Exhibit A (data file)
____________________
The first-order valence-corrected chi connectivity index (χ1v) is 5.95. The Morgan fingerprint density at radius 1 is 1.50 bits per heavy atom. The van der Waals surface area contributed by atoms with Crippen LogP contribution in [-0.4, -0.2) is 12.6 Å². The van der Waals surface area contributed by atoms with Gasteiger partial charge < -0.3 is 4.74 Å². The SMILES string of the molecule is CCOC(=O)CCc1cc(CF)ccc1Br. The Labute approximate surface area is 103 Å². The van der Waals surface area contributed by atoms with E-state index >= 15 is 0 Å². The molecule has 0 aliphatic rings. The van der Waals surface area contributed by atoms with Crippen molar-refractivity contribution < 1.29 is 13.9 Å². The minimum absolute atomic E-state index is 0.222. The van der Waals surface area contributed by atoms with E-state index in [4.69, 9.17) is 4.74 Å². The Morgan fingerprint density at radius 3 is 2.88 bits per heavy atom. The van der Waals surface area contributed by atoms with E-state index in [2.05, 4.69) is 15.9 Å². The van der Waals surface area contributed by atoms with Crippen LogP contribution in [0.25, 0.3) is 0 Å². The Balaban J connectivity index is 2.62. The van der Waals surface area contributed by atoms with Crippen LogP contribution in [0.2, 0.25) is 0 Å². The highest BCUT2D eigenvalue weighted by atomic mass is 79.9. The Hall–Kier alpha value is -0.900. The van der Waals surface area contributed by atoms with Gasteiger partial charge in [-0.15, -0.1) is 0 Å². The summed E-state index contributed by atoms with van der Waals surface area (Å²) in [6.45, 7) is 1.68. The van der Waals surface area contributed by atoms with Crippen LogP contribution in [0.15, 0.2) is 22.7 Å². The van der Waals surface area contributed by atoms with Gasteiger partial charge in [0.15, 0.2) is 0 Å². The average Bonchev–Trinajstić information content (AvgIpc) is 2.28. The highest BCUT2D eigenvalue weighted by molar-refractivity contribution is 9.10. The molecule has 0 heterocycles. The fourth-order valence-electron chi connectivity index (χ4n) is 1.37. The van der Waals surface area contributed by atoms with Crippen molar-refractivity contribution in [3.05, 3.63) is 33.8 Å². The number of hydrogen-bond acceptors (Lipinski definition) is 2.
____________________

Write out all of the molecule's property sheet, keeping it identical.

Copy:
The first-order valence-corrected chi connectivity index (χ1v) is 5.95. The Morgan fingerprint density at radius 1 is 1.50 bits per heavy atom. The van der Waals surface area contributed by atoms with Crippen LogP contribution in [-0.4, -0.2) is 12.6 Å². The van der Waals surface area contributed by atoms with Gasteiger partial charge < -0.3 is 4.74 Å². The SMILES string of the molecule is CCOC(=O)CCc1cc(CF)ccc1Br. The Labute approximate surface area is 103 Å². The van der Waals surface area contributed by atoms with E-state index >= 15 is 0 Å². The molecule has 0 aliphatic rings. The van der Waals surface area contributed by atoms with Crippen molar-refractivity contribution < 1.29 is 13.9 Å². The minimum absolute atomic E-state index is 0.222. The van der Waals surface area contributed by atoms with E-state index in [4.69, 9.17) is 4.74 Å². The Morgan fingerprint density at radius 3 is 2.88 bits per heavy atom. The van der Waals surface area contributed by atoms with E-state index in [2.05, 4.69) is 15.9 Å². The van der Waals surface area contributed by atoms with Crippen LogP contribution in [0.25, 0.3) is 0 Å². The Balaban J connectivity index is 2.62. The van der Waals surface area contributed by atoms with Crippen LogP contribution in [0.2, 0.25) is 0 Å². The highest BCUT2D eigenvalue weighted by atomic mass is 79.9. The Hall–Kier alpha value is -0.900. The van der Waals surface area contributed by atoms with Gasteiger partial charge in [-0.15, -0.1) is 0 Å². The summed E-state index contributed by atoms with van der Waals surface area (Å²) in [6.45, 7) is 1.68. The van der Waals surface area contributed by atoms with Crippen LogP contribution in [0.15, 0.2) is 22.7 Å². The van der Waals surface area contributed by atoms with Gasteiger partial charge in [0.15, 0.2) is 0 Å². The average Bonchev–Trinajstić information content (AvgIpc) is 2.28. The highest BCUT2D eigenvalue weighted by molar-refractivity contribution is 9.10. The molecule has 0 heterocycles. The fourth-order valence-electron chi connectivity index (χ4n) is 1.37. The van der Waals surface area contributed by atoms with Crippen molar-refractivity contribution in [3.05, 3.63) is 33.8 Å². The number of hydrogen-bond acceptors (Lipinski definition) is 2.